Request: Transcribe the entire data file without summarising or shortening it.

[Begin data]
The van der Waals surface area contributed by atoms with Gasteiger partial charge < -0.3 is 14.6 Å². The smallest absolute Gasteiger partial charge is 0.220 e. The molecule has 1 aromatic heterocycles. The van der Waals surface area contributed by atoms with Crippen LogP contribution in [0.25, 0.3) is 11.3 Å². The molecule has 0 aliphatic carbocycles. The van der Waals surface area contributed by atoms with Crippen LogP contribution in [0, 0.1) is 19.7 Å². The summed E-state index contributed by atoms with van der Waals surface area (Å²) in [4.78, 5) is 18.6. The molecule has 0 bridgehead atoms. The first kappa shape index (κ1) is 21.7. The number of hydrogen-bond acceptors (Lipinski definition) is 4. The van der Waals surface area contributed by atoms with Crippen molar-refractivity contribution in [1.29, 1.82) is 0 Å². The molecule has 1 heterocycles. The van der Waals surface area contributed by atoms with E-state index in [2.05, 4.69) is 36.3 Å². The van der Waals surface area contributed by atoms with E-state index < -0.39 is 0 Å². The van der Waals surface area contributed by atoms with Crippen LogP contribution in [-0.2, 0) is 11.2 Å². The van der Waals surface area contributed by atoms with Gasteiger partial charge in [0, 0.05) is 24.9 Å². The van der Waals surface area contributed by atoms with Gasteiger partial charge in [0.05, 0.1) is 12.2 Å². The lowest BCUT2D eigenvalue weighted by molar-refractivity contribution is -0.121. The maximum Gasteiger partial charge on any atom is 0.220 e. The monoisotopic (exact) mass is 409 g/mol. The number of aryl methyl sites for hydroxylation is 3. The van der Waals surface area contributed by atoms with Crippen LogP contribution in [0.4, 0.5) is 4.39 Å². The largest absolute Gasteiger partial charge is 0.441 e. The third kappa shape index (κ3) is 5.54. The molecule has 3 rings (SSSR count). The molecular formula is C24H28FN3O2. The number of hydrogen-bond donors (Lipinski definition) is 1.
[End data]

The van der Waals surface area contributed by atoms with Gasteiger partial charge < -0.3 is 14.6 Å². The smallest absolute Gasteiger partial charge is 0.220 e. The molecule has 1 aromatic heterocycles. The van der Waals surface area contributed by atoms with Crippen LogP contribution in [0.25, 0.3) is 11.3 Å². The molecule has 0 aliphatic carbocycles. The van der Waals surface area contributed by atoms with Crippen LogP contribution in [0, 0.1) is 19.7 Å². The summed E-state index contributed by atoms with van der Waals surface area (Å²) in [4.78, 5) is 18.6. The molecule has 0 bridgehead atoms. The first kappa shape index (κ1) is 21.7. The number of hydrogen-bond acceptors (Lipinski definition) is 4. The van der Waals surface area contributed by atoms with Crippen molar-refractivity contribution in [1.29, 1.82) is 0 Å². The molecule has 1 heterocycles. The van der Waals surface area contributed by atoms with E-state index in [2.05, 4.69) is 36.3 Å². The van der Waals surface area contributed by atoms with E-state index < -0.39 is 0 Å². The van der Waals surface area contributed by atoms with Crippen LogP contribution in [-0.2, 0) is 11.2 Å². The van der Waals surface area contributed by atoms with Gasteiger partial charge in [0, 0.05) is 24.9 Å². The van der Waals surface area contributed by atoms with Gasteiger partial charge in [0.05, 0.1) is 12.2 Å². The lowest BCUT2D eigenvalue weighted by molar-refractivity contribution is -0.121. The maximum Gasteiger partial charge on any atom is 0.220 e. The monoisotopic (exact) mass is 409 g/mol. The number of aryl methyl sites for hydroxylation is 3. The van der Waals surface area contributed by atoms with Crippen LogP contribution in [0.4, 0.5) is 4.39 Å². The largest absolute Gasteiger partial charge is 0.441 e. The third kappa shape index (κ3) is 5.54. The molecule has 3 rings (SSSR count). The molecular formula is C24H28FN3O2. The number of hydrogen-bond donors (Lipinski definition) is 1.